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Jack puts paint on his face, literally, to help him hide in the bushes as he hunts for pigs. It is camouflage. Figuratively, Jack puts the paint on his face to hide his true identity as a civilized human. The painting of his face is like putting on a mask to hide the part of Jack that used to function in society. The effect is that Jack is able to let more of his uncivilized side out and he becomes wilder and more vicious.
Roger throws stones at the littluns, Henry in particular. Roger does not hit Henry; he misses him on purpose. The reason is that Roger still has some vestige of civilization left in him, "Here, invisible, yet strong, was the taboo of the old life." The civilized part of Roger keeps his arm from doing what he has been conditioned not to do - to hurt someone. This scene serves as sharp contrast to the scene later in the story, when Roger pushes the boulder onto Piggy, killing Piggy.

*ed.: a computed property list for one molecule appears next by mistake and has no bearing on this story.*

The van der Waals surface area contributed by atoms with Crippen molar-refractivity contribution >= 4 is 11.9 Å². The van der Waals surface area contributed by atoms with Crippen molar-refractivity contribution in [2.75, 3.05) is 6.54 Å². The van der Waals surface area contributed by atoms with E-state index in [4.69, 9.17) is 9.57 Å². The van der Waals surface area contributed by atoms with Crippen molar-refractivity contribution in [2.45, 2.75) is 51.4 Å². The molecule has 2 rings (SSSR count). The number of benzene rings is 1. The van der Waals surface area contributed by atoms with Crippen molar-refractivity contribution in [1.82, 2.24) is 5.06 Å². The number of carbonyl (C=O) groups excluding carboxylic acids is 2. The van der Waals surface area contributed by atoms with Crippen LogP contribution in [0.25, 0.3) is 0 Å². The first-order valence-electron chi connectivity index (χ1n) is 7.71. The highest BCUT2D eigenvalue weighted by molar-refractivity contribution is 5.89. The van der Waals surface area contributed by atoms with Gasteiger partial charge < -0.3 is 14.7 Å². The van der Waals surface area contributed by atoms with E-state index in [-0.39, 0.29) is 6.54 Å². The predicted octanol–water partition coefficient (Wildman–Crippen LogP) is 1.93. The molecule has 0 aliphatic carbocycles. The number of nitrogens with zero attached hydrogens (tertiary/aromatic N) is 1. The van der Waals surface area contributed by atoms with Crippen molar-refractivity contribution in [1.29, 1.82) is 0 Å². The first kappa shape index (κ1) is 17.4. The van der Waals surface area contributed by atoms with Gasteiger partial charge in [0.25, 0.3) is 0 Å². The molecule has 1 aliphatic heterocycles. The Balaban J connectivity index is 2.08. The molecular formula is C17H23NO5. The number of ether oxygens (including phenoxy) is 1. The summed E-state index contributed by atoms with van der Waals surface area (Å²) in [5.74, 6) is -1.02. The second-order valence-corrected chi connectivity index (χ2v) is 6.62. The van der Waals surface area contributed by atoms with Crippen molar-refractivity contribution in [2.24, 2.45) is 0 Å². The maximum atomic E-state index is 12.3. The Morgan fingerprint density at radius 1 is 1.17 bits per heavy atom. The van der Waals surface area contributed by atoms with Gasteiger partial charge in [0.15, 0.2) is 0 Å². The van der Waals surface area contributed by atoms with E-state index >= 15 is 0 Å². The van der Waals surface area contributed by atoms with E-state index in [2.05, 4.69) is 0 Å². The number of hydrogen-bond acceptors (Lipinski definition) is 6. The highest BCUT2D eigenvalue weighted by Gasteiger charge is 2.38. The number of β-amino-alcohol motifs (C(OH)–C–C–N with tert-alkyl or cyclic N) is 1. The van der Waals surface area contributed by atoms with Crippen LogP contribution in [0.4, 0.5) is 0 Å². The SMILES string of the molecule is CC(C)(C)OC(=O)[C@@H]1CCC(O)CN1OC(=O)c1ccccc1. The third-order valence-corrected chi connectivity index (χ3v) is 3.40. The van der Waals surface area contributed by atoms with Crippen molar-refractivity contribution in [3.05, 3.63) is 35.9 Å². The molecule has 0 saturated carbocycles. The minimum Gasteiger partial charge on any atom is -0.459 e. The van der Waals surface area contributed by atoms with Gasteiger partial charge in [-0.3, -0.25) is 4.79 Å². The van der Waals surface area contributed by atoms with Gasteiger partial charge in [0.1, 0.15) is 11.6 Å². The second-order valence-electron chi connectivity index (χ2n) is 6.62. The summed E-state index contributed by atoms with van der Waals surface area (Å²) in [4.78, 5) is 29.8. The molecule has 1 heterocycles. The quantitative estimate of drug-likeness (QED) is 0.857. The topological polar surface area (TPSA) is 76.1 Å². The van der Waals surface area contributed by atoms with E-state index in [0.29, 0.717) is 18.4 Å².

Jack painting his face is basically his ticket to savagery. Jack uses the paint to blend in with nature and to easily kill the pigs. In an abstract way, the paint serves as the side of Jack that is yet to be unleashed (Jack is becoming more cruel and barbaric). Underneath the paint serves as the old Jack (the Jack with a domesticated conscience)
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